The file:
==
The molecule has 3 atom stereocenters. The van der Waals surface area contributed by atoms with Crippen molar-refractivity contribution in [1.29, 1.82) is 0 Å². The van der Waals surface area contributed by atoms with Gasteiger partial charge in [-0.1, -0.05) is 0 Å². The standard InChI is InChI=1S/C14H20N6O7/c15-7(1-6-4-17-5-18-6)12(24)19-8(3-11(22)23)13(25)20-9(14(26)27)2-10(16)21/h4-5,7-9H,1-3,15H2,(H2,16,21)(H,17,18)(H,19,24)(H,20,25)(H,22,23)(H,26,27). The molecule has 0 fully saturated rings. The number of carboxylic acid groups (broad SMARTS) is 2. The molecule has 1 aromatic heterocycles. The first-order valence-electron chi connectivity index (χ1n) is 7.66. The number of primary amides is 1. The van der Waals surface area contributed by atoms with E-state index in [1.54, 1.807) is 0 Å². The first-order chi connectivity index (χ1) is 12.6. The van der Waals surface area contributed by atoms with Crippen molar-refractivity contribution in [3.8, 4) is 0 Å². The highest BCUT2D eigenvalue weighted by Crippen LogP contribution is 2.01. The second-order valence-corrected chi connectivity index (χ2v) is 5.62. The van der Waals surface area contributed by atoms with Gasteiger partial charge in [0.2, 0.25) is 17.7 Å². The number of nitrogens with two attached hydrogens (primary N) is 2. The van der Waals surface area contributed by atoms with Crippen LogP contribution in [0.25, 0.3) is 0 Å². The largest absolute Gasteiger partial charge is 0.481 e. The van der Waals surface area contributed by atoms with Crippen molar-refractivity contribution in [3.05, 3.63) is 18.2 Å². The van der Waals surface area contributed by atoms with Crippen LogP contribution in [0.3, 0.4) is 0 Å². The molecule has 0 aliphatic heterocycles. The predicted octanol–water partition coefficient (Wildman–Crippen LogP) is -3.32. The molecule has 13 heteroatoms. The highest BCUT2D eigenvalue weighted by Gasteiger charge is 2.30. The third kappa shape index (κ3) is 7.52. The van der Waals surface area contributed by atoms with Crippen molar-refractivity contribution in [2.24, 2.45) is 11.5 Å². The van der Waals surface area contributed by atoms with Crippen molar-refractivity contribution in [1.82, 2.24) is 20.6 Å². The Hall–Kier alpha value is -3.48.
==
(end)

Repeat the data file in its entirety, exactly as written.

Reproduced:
The molecule has 3 atom stereocenters. The van der Waals surface area contributed by atoms with Crippen molar-refractivity contribution in [1.29, 1.82) is 0 Å². The van der Waals surface area contributed by atoms with Gasteiger partial charge in [-0.1, -0.05) is 0 Å². The standard InChI is InChI=1S/C14H20N6O7/c15-7(1-6-4-17-5-18-6)12(24)19-8(3-11(22)23)13(25)20-9(14(26)27)2-10(16)21/h4-5,7-9H,1-3,15H2,(H2,16,21)(H,17,18)(H,19,24)(H,20,25)(H,22,23)(H,26,27). The molecule has 0 fully saturated rings. The number of carboxylic acid groups (broad SMARTS) is 2. The molecule has 1 aromatic heterocycles. The first-order valence-electron chi connectivity index (χ1n) is 7.66. The number of primary amides is 1. The van der Waals surface area contributed by atoms with E-state index in [1.54, 1.807) is 0 Å². The first-order chi connectivity index (χ1) is 12.6. The van der Waals surface area contributed by atoms with Crippen molar-refractivity contribution in [3.8, 4) is 0 Å². The highest BCUT2D eigenvalue weighted by Crippen LogP contribution is 2.01. The second-order valence-corrected chi connectivity index (χ2v) is 5.62. The van der Waals surface area contributed by atoms with Gasteiger partial charge in [0.2, 0.25) is 17.7 Å². The number of nitrogens with two attached hydrogens (primary N) is 2. The van der Waals surface area contributed by atoms with Crippen LogP contribution in [0.25, 0.3) is 0 Å². The largest absolute Gasteiger partial charge is 0.481 e. The van der Waals surface area contributed by atoms with Crippen molar-refractivity contribution in [3.05, 3.63) is 18.2 Å². The van der Waals surface area contributed by atoms with Crippen LogP contribution in [0.3, 0.4) is 0 Å². The molecule has 0 aliphatic heterocycles. The predicted octanol–water partition coefficient (Wildman–Crippen LogP) is -3.32. The molecule has 13 heteroatoms. The highest BCUT2D eigenvalue weighted by Gasteiger charge is 2.30. The third kappa shape index (κ3) is 7.52. The van der Waals surface area contributed by atoms with Crippen molar-refractivity contribution in [2.24, 2.45) is 11.5 Å². The van der Waals surface area contributed by atoms with Crippen molar-refractivity contribution in [1.82, 2.24) is 20.6 Å². The Hall–Kier alpha value is -3.48.